President Lee C. Bollinger has decided to postpone the selection of a dean of the Graduate School of Journalism to clarify the vision for a modern school of journalism in today's rapidly evolving information age.
"There is a yawning gulf between the various visions of what a modern school of journalism ought to be and it is unwise for the University to expect a new dean to lead us out of this conflict and into a new direction," said President Bollinger in an email sent Tuesday to students, faculty and staff of the School. "We live in an age in which the system of communications is widely understood to be undergoing revolutionary changes and, at the same time, is the critical element in forging democracies, markets, culture and the phenomenon of globalization. To teach the craft of journalism is a worthy goal, but clearly insufficient in this new world and within the setting of a great university."
The University will convene a task force composed of faculty from the Journalism School and the University and administrators, to discuss the great traditions of the school that have helped to define the field of journalism, to examine where journalism school education is going in the current climate and how it might evolve in the future. The task force will report back its findings before the end of the fall semester.
Professor David Klatell, who has been the academic dean since 1999, has been named acting dean of the School. Klatell is a professor of broadcast journalism. The candidates identified by the search committee will remain under consideration.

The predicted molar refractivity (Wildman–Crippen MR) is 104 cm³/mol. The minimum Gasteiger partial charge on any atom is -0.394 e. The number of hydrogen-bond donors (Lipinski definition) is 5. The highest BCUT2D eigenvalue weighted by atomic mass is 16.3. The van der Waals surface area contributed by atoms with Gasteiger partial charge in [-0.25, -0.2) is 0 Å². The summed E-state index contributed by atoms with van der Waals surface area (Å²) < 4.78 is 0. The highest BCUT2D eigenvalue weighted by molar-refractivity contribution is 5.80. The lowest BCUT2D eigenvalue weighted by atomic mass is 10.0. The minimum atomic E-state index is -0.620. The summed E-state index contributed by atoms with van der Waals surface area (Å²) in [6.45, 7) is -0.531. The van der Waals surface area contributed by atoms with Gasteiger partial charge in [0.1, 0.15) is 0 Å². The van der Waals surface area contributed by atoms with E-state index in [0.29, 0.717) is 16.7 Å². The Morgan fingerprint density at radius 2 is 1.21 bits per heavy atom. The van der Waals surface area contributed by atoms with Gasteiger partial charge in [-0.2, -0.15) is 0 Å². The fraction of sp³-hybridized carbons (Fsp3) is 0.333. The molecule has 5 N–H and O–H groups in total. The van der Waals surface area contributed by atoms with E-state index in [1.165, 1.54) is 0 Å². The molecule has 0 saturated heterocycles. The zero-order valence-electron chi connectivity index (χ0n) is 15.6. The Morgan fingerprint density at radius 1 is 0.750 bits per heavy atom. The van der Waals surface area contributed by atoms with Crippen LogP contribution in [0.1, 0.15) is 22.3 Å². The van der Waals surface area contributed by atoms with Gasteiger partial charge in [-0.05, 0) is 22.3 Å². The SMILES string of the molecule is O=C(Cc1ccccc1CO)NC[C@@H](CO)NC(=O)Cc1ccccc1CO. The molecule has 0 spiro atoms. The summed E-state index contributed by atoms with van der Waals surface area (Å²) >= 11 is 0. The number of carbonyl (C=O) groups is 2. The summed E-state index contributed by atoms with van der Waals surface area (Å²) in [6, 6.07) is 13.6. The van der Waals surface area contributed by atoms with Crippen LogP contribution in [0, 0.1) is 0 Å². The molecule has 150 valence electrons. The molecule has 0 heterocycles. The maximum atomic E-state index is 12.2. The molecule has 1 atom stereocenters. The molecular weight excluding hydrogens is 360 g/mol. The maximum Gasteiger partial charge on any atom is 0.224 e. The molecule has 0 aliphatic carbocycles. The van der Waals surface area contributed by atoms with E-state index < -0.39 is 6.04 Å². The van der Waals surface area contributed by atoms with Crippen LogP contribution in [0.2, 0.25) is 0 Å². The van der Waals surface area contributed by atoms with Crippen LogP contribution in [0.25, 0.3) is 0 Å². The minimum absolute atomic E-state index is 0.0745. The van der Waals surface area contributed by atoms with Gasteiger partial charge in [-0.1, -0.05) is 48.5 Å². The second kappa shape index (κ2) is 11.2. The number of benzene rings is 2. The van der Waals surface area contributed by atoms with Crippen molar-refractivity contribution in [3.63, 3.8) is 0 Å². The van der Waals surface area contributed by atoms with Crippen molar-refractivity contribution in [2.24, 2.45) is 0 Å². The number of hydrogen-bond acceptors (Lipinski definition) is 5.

"Everything we do will be in the service of journalism; to act otherwise would contravene the bedrock principles upon which the school was built," said Klatell. "I can assure you that writing, reporting, interviewing and editing will remain the pillars of our program."
Klatell added: "We are exploring new opportunities and challenges while building on our best practices and traditions. I look forward to working with the faculty and administration as we shape the school of the future."
Over the past few years, under the direction of former Dean Tom Goldstein, the School of Journalism has introduced a number of changes in the curriculum, including opening the school to more part-time master's students, many of whom are practicing journalists, lengthening the school year to 10 months and launching an interdisciplinary doctoral program in communications, which is currently in its fifth year.
Columbia University's Graduate School of Journalism, founded in 1912, is considered to be the nation's premier journalism school and offers programs leading to a master's of science and a Ph.D. in journalism. The School also runs the Knight-Bagehot Fellowship Program in Economics and Business Journalism and the National Arts Journalism Program for working journalists. The School of Journalism administers some of the most prestigious prizes in journalism, including the Pulitzer Prizes, the Alfred I. duPont-Columbia University Awards in television and radio journalism, the National Magazine Awards, the Kurt Schork Awards in International Journalism, the J. Anthony Lukas Book Prize, the Maria Moors Cabot Prizes for reporting on Latin America, and the Online Journalism Awards.